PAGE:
You can send us prayer notes for an akathist in front of the “Inexhaustible Chalice” icon of the Mother of God, and we will pray for your loved ones. Please follow the link below and select the “Akathist” line when prompted:
On September 8th, the Russian Orthodox Church celebrates the feast of the Meeting of the Vladimir Icon of the Mother of God. This wonderworking icon is one of the most venerated in Russia and, according to tradition, dates from the dawn of Christianity.
The Mother of God prays for us, showing us the power of the prayer to change us from within, transform our lives and make a positive difference to the world.
To be honest, I thought I would not last until Pascha. Why? Here’s why: I am weak! You are strong and steadfast, and I am a weakling, standing here in full view. However, by some miracle, we have all made it to the Pascha.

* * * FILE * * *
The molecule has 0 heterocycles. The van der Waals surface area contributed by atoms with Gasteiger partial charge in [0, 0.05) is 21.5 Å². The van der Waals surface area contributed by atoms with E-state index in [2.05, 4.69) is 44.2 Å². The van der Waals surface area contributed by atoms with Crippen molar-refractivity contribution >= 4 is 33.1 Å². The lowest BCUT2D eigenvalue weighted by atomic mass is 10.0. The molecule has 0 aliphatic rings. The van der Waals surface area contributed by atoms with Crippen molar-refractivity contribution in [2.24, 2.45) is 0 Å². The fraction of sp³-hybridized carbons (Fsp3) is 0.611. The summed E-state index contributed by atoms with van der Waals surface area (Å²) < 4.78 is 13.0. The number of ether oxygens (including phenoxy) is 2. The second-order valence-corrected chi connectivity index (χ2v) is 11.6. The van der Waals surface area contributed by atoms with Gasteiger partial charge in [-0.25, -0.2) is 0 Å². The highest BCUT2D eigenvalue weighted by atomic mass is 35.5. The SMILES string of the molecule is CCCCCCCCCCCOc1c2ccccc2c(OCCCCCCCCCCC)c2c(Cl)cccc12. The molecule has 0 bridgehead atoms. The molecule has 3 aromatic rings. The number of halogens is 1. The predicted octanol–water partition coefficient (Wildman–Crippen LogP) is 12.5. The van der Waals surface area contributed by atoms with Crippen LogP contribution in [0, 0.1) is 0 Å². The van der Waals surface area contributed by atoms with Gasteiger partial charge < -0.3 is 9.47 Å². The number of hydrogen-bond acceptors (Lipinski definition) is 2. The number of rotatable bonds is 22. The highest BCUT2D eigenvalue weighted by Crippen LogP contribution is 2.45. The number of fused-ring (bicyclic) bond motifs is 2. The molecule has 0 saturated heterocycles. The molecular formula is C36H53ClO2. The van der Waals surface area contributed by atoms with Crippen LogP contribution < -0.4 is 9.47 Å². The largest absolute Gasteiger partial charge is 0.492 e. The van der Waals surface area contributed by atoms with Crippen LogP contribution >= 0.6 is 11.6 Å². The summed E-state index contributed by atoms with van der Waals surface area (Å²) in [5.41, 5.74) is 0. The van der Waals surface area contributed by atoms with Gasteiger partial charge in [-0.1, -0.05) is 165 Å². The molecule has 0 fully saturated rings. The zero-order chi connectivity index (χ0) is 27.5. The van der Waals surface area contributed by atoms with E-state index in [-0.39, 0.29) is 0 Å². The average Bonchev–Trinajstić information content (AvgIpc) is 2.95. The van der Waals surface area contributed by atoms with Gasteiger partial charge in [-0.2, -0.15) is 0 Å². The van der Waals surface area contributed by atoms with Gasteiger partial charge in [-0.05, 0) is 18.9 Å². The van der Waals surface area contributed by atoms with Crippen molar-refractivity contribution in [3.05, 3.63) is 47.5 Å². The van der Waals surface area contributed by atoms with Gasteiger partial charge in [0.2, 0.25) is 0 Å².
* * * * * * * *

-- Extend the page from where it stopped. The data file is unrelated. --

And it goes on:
We draw our inspiration from the life and works of our patron saint, Grand Duchess Elizabeth. After the assassination of her husband, she went on to found a convent dedicated to ministering to the poor. She was martyred by the Bolsheviks.
Each of our monastery’s workshops has prepared its own wonderful gift this Christmas Season. Our artists have been painting on glass and ceramics, embroidering serviettes, carving small wooden Nativity scenes, making toys and painting Christmas…
Father Andrey Malakhovsky came to our convent in 2000. During this time, he has served in many boarding homes and hospitals ministered by our community. In our new article, Father Andrey Jr., as we lovingly call him, speaks about his path to…
The women are called the Myrrhbearers because after Christ’s death they went to His tomb in the morning to anoint His body. They did not even think about how they would move the stone to the grave, which was quite large and heavy.
The book Ladder of Divine Ascent by St. John, hegumen of Mount Sinai is a guide for ascending to spiritual perfection. In his book, the Saint captured the entire spiritual path in a vibrant image of a ladder with thirty rungs.